A diverse group of Y members standing in a group and smiling.

Mission & History

Everyone knows the Y as a place to camp, swim, or exercise, but we’re so much more. We’re working side-by-side with our neighbors to address critical community needs that help kids develop into smart, resilient adults, for people to improve their health and build a sense of community, and for our most vulnerable young people to get the care and support they need.

The mission of the YMCA of Greensboro is to put Judeo-Christian principles into practice through programs that build a healthy spirit, mind, and body for all.

Vision

The YMCA of Greensboro will be a warm, friendly environment radiating a feeling of belonging and caring where people of all ages, races, faiths, beliefs, and physical and financial abilities participate in worthwhile programs and meaningful experiences that make a positive difference in their lives.

Goal

The goal of the YMCA of Greensboro is to turn no one away because of inability to pay and to provide scholarships on a sliding scale to keep our membership and program fees affordable for those who desire to become a member of the YMCA family.

History of YMCA of Greensboro

The history and mission of the YMCA in Greensboro is dynamic and growth-oriented, one rich in development, service and innovation, determined to meet the needs of our community. We stand to build strong kids, strong families, and strong communities.

In 1859, a young attorney named Julius Gorrell in Greensboro, N.C. implemented the first Y programs in the city that focused on enriching the human spirit and mind at Greensboro College. Though this early Y organization disbanded with the onset of the Civil War, it made a strong comeback in 1889. Charles Ireland, E.P. Warton, and photographer Sidney Love Alderman were just a few of its founding fathers in the city.

After meeting for years in the old First National Bank Building in downtown Greensboro, the group spearheaded the organization’s first capital campaign in 1909. They raised a total of $65,000 and the new Y facility located in Greensboro opened its doors on Christmas Day 1911.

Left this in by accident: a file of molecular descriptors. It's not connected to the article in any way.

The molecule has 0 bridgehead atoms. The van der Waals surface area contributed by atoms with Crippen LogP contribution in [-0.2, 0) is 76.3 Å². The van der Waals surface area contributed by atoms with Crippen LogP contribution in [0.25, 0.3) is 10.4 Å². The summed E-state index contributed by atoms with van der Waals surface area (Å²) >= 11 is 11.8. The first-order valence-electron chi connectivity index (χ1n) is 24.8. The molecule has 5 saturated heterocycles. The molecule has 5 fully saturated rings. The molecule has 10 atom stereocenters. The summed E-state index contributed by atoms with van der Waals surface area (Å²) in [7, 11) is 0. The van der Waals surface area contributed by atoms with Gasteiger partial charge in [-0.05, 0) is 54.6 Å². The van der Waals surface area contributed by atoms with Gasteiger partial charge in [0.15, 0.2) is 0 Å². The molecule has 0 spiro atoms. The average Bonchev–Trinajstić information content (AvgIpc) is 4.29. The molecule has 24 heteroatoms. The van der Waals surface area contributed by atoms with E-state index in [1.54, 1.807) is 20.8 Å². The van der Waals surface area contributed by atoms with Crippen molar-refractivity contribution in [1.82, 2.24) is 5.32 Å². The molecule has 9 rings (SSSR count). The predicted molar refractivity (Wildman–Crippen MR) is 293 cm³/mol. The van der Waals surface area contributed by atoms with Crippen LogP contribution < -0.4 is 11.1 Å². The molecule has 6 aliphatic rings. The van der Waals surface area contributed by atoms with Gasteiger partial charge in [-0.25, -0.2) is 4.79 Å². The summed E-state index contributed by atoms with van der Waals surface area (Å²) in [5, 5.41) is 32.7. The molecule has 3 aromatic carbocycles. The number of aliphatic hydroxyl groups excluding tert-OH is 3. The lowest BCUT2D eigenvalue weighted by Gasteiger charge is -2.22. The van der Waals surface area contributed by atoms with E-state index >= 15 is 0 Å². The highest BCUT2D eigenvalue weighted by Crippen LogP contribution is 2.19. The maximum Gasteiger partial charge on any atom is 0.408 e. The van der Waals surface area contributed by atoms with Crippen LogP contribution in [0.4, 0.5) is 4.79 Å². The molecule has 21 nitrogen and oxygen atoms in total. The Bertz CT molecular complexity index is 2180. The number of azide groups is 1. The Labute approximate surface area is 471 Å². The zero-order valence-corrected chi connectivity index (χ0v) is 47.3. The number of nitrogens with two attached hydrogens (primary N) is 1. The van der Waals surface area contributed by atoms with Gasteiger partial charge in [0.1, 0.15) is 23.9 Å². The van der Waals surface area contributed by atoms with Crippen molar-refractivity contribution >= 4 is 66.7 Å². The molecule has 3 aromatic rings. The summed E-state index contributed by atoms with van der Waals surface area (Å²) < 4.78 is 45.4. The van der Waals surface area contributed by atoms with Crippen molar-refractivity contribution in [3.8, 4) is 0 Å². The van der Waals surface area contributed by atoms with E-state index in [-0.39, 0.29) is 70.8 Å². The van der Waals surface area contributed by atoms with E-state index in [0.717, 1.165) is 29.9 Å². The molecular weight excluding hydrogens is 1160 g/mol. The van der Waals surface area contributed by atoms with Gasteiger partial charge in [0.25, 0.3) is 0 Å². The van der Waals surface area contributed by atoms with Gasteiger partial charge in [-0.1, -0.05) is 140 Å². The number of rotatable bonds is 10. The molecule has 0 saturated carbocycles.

In the 1920s, Cone Mills operated a number of YMCAs for its employees in each of its company towns on the outskirts of Greensboro. The Cone family was also responsible for building the first YMCA for Greensboro’s black citizens. Caesar Cone II donated $50,000 to facilitate the building of a new facility in 1939 and named the building in honor of his butler, Andrew Taylor, and cook, Sallie Hayes. Today, the Hayes-Taylor YMCA is still a cornerstone of our organization’s programming and success.

In 1966, the Greensboro Central YMCA opened on West Market Street; the Bryan Family YMCA eventually replaced the Central Y facility in 2003.

As the Greensboro community expanded in the 1970s, so did the YMCA. In order to meet the desires of those residents who wanted a place to horseback ride, camp and canoe, the YMCA opened a family retreat center, originally called Camp Tap-A-Wingo. This facility is now known as YMCA Camp Weaver.

In 1980, the YMCA strengthened its partnership with Guilford College and opened the Guilford College Community YMCA. In 2002, the Spears Family Y opened on Horse Pen Creek Road, replacing the facility at Guilford College.

In 1990, the Reidsville Family YMCA joined the YMCA of Greensboro to become the association’s fourth branch.

In 2004, the Stoney Creek Express Y opened in Whitsett and the Mary Perry Ragsdale Family YMCA opened in Jamestown, NC

In 2017, the Eden Family YMCA and Western Rockingham YMCA officially joined the YMCA of Greensboro.  These two YMCAs have been serving northern and western Rockingham County for generations. Joining the YMCA of Greensboro has brought more opportunities to strengthen our impact in the Rockingham County community.

Through the years, our organization has been established and re-established, while still maintaining its mission of strong Judeo-Christian service to the Greensboro community. Our vision is to offer a warm and friendly environment radiating a feeling of belonging and caring where people of all ages, races, faiths, beliefs, and physical and financial abilities participate in worthwhile programs and meaningful experiences that make a positive difference in their lives.